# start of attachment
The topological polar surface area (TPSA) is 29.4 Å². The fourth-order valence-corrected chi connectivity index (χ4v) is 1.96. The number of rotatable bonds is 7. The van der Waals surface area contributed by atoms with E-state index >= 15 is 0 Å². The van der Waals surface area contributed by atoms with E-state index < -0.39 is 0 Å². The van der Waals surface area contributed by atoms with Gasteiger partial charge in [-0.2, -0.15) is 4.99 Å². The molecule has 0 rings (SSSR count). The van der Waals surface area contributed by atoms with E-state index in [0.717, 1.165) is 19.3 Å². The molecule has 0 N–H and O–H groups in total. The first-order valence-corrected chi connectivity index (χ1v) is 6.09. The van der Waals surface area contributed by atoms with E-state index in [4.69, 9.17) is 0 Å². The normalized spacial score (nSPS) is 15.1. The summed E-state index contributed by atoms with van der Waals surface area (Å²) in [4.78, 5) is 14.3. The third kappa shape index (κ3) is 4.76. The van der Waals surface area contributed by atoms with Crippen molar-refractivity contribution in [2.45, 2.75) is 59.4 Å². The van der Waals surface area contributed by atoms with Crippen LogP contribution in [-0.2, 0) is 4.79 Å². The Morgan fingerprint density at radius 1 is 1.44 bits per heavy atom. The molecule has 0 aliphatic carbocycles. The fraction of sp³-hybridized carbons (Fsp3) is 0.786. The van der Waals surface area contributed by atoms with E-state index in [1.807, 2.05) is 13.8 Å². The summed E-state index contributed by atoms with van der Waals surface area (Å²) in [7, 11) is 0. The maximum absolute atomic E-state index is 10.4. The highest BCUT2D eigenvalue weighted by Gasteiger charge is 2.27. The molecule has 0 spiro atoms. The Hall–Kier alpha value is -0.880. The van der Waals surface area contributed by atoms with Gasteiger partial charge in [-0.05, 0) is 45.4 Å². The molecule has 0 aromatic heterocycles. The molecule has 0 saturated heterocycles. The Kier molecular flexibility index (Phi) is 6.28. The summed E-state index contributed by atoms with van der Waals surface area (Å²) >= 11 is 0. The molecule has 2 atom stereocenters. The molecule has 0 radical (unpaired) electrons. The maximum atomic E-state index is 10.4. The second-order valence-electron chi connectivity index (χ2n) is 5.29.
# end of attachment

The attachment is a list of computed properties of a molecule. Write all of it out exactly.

The topological polar surface area (TPSA) is 29.4 Å². The fourth-order valence-corrected chi connectivity index (χ4v) is 1.96. The number of rotatable bonds is 7. The van der Waals surface area contributed by atoms with E-state index >= 15 is 0 Å². The van der Waals surface area contributed by atoms with E-state index < -0.39 is 0 Å². The van der Waals surface area contributed by atoms with Gasteiger partial charge in [-0.2, -0.15) is 4.99 Å². The molecule has 0 rings (SSSR count). The van der Waals surface area contributed by atoms with E-state index in [0.717, 1.165) is 19.3 Å². The molecule has 0 N–H and O–H groups in total. The first-order valence-corrected chi connectivity index (χ1v) is 6.09. The van der Waals surface area contributed by atoms with E-state index in [4.69, 9.17) is 0 Å². The normalized spacial score (nSPS) is 15.1. The summed E-state index contributed by atoms with van der Waals surface area (Å²) in [4.78, 5) is 14.3. The third kappa shape index (κ3) is 4.76. The van der Waals surface area contributed by atoms with Crippen molar-refractivity contribution in [2.45, 2.75) is 59.4 Å². The van der Waals surface area contributed by atoms with Crippen LogP contribution in [-0.2, 0) is 4.79 Å². The Morgan fingerprint density at radius 1 is 1.44 bits per heavy atom. The molecule has 0 aliphatic carbocycles. The fraction of sp³-hybridized carbons (Fsp3) is 0.786. The van der Waals surface area contributed by atoms with E-state index in [1.807, 2.05) is 13.8 Å². The summed E-state index contributed by atoms with van der Waals surface area (Å²) in [7, 11) is 0. The maximum absolute atomic E-state index is 10.4. The highest BCUT2D eigenvalue weighted by Gasteiger charge is 2.27. The molecule has 0 spiro atoms. The Hall–Kier alpha value is -0.880. The van der Waals surface area contributed by atoms with Gasteiger partial charge in [-0.05, 0) is 45.4 Å². The molecule has 0 aromatic heterocycles. The molecule has 0 saturated heterocycles. The Kier molecular flexibility index (Phi) is 6.28. The summed E-state index contributed by atoms with van der Waals surface area (Å²) >= 11 is 0. The molecule has 2 atom stereocenters. The molecule has 0 radical (unpaired) electrons. The maximum atomic E-state index is 10.4. The second-order valence-electron chi connectivity index (χ2n) is 5.29.